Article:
For max SQL Server performance low-latency storage and plenty of RAM are the priority. CPU performance less so - all things being equal fewer cores at higher clock-speeds with more cache usually wins the day unless your database is serving hundreds of concurrent user queries. I’d imagine a 3900X will be all the grunt you’ll need.

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Yeah, it’s 50GB total with ~20GB being cache worthy, so 64GB of RAM should simultaneously handle Chrome and SQL.

I’ll pre-allocate 1TB of space. I am curious to see if SQL’s striping (four drives with four files in one filegroup) is faster than AMD’s storage controller (four drives in Raid 0 with one file). I saw no measurable difference when I tried it with spinning rust back in the day.

Thinking more about a 3900x…what if I put the GPU in the chipset’s x8 slot and the NVMe addin on the CPU’s x16? The chipset is only x4, but I think I rather have 4 NVMe’s than 2.

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So here’s the thing, when you are inserting, updating or deleting records in a table remember that you are not working directly against the disk. You are working on pages stored in RAM that will get flushed to the disk when either a checkpoint occurs (approx once a minute) or the lazy writer gets invoked due to memory pressure and flushes the dirty pages. If there is no memory pressure the only activity on disk that really affects performance is what’s happening with the TLogs - which is because that’s what is able to help you recover after a system failure to roll committed transactions forward or incomplete ones back.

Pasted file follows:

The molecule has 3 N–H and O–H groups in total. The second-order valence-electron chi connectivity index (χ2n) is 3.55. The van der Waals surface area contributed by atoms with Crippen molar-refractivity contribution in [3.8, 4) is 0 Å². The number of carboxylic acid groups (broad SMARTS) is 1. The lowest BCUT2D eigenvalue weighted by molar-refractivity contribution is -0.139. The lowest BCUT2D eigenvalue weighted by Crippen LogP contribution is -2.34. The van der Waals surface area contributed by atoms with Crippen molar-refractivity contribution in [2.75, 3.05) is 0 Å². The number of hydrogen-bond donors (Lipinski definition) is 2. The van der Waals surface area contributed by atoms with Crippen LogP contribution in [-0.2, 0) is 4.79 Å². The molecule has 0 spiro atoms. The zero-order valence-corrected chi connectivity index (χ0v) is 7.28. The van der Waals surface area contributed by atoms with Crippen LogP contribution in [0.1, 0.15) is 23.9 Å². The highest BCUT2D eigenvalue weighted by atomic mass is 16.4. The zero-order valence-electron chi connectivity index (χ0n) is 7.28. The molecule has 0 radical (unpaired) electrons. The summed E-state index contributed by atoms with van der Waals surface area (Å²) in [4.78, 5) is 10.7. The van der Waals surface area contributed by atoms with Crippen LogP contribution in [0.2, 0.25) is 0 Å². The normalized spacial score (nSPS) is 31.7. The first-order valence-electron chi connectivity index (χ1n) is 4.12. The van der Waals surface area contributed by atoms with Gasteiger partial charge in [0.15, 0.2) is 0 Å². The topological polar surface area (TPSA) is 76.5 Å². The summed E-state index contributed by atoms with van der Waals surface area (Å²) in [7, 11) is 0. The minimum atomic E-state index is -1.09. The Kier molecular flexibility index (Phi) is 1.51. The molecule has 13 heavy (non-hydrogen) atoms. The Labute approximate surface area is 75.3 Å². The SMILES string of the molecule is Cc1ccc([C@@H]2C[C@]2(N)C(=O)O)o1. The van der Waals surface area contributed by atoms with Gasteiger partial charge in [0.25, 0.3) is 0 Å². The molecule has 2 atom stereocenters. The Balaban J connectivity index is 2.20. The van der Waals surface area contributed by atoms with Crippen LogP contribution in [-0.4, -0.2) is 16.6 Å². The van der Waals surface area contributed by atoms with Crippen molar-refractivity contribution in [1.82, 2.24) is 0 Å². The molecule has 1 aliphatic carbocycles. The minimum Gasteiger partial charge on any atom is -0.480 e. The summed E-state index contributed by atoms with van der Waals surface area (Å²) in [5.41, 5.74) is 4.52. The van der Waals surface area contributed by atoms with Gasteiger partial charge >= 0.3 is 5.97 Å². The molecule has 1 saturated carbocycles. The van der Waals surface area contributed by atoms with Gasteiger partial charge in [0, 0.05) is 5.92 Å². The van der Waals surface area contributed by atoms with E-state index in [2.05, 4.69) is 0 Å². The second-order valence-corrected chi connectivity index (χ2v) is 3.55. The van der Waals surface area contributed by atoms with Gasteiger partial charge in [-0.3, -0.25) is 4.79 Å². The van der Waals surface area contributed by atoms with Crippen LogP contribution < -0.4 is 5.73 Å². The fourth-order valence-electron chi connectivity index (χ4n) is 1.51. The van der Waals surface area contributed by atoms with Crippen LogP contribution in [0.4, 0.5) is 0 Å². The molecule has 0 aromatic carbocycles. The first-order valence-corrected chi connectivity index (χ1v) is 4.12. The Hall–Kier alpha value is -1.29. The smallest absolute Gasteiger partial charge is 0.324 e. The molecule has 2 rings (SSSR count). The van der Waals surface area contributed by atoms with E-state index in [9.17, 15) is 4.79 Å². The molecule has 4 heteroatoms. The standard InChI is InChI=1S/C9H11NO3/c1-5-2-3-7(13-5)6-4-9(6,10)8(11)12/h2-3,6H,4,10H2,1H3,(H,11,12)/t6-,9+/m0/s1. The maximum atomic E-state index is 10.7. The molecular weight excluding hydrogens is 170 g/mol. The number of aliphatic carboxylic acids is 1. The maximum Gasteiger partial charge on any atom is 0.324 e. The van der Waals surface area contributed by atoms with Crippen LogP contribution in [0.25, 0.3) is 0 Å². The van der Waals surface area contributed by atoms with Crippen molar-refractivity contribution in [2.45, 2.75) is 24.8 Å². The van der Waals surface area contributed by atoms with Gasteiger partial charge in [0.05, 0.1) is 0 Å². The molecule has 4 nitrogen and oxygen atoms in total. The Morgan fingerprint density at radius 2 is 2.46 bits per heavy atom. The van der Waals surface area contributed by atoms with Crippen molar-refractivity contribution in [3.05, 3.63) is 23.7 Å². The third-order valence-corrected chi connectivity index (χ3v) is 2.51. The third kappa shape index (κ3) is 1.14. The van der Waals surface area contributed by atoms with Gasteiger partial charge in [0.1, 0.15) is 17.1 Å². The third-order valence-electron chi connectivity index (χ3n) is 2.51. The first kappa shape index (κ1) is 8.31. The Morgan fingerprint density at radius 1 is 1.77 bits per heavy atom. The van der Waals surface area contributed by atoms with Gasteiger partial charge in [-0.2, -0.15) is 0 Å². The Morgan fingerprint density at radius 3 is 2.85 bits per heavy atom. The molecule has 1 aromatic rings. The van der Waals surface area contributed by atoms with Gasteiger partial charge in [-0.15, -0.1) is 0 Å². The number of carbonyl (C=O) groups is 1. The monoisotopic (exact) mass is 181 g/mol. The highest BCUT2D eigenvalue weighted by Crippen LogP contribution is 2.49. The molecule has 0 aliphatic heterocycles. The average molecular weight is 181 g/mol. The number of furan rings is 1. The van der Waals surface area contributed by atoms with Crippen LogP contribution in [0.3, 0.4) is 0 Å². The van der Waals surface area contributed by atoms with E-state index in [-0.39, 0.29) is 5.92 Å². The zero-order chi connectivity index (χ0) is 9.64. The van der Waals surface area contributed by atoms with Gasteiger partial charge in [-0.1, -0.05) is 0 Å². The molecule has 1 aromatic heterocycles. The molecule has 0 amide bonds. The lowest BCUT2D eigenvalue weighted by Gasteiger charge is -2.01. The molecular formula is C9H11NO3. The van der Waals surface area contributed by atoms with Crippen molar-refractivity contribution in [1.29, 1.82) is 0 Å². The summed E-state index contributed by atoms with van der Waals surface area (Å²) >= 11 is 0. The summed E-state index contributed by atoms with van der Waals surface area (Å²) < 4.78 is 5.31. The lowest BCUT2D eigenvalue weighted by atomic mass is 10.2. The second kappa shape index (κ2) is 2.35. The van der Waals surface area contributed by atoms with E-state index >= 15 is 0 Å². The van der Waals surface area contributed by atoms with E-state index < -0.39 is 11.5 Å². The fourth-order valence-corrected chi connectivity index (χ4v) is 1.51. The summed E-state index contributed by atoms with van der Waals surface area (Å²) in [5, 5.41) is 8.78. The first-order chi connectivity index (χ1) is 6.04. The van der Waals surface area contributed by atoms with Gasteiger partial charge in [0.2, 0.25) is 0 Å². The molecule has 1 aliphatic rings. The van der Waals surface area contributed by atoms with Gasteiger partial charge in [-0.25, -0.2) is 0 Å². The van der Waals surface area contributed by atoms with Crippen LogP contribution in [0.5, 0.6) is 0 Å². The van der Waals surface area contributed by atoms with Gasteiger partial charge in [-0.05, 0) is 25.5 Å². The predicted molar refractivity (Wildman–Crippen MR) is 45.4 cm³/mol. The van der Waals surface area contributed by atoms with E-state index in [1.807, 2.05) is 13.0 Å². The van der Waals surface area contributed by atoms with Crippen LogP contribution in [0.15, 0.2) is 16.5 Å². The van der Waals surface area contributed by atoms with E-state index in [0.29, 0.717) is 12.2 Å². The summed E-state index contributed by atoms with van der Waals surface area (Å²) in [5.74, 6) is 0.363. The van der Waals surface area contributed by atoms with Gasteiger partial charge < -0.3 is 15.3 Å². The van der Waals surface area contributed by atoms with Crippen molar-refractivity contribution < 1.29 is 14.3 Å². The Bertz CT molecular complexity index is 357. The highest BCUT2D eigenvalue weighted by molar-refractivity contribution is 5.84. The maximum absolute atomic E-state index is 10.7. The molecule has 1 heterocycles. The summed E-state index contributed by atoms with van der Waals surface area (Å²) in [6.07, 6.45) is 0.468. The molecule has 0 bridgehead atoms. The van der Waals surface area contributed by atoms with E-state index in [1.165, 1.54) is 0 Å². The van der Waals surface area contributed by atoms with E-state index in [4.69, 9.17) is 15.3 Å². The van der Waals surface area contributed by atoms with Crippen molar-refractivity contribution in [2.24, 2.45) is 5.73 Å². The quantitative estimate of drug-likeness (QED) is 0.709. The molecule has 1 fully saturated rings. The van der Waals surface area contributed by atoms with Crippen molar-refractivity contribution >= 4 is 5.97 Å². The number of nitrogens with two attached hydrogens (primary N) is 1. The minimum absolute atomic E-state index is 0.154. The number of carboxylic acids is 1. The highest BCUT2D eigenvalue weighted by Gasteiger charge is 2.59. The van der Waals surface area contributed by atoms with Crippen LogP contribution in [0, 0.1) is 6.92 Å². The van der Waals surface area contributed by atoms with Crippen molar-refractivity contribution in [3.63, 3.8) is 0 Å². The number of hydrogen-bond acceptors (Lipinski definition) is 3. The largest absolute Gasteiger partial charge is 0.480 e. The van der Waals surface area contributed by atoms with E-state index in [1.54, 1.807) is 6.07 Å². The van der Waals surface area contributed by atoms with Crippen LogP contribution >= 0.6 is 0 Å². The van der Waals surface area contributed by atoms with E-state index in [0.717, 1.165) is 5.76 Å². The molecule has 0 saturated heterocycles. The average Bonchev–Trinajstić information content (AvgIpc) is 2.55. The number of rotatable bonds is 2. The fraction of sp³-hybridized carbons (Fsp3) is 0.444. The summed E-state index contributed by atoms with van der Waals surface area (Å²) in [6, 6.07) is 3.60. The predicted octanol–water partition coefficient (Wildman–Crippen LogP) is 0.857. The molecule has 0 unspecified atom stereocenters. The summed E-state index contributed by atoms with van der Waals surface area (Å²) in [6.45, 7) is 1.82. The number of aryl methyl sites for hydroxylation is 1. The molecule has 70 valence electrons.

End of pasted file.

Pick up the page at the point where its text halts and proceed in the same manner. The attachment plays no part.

For that reason you could probably place your data files on spinning rust and it wouldn’t harm overall performance too much provided your TLogs (and possibly TempDB) are on low latency NVMe disks and you have more RAM than SQL really needs.

Where having data files on low latency disks really helps is if you’re constantly under mem pressure and swapping pages, or when you are running index rebuilds, backups or dbcc checkdb commands.

This maybe way you haven’t seen much difference in file layout perfmance in the past and it’s why my DBAs are asking me why they are not seeing 6GBps throughput on our new DWHouse server :yum:


I’ll also add that your better off giving SQL 4 or 8 data files for each dB because then it can read or write to each with a different thread. Again this makes the most difference when you are doing someyhing like a full table scan, backup or consistency check.

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I would probably do x8 GPU CPU lanes, 4x nvme from CPU, and 2x nvme on chipset lanes.

I don’t think you really need 4nvme because with sql you can do a 4 wide stripe on a single nvme and still get perfect scaling. To get that 5gbps throughput out of the fastest nvme, you actually need a lot of threads going at once, in parallel. And the cheaper ssds slow down as they get full because they switch from using the entire drive as SLC buffer to tlc or qlc depending on model.

That x4 4.0 link maxes out at 8 gigabytes per second. Dual channel memory maxes out around 100 gigabytes per second. For compute tasks the x8 GPU link is fine.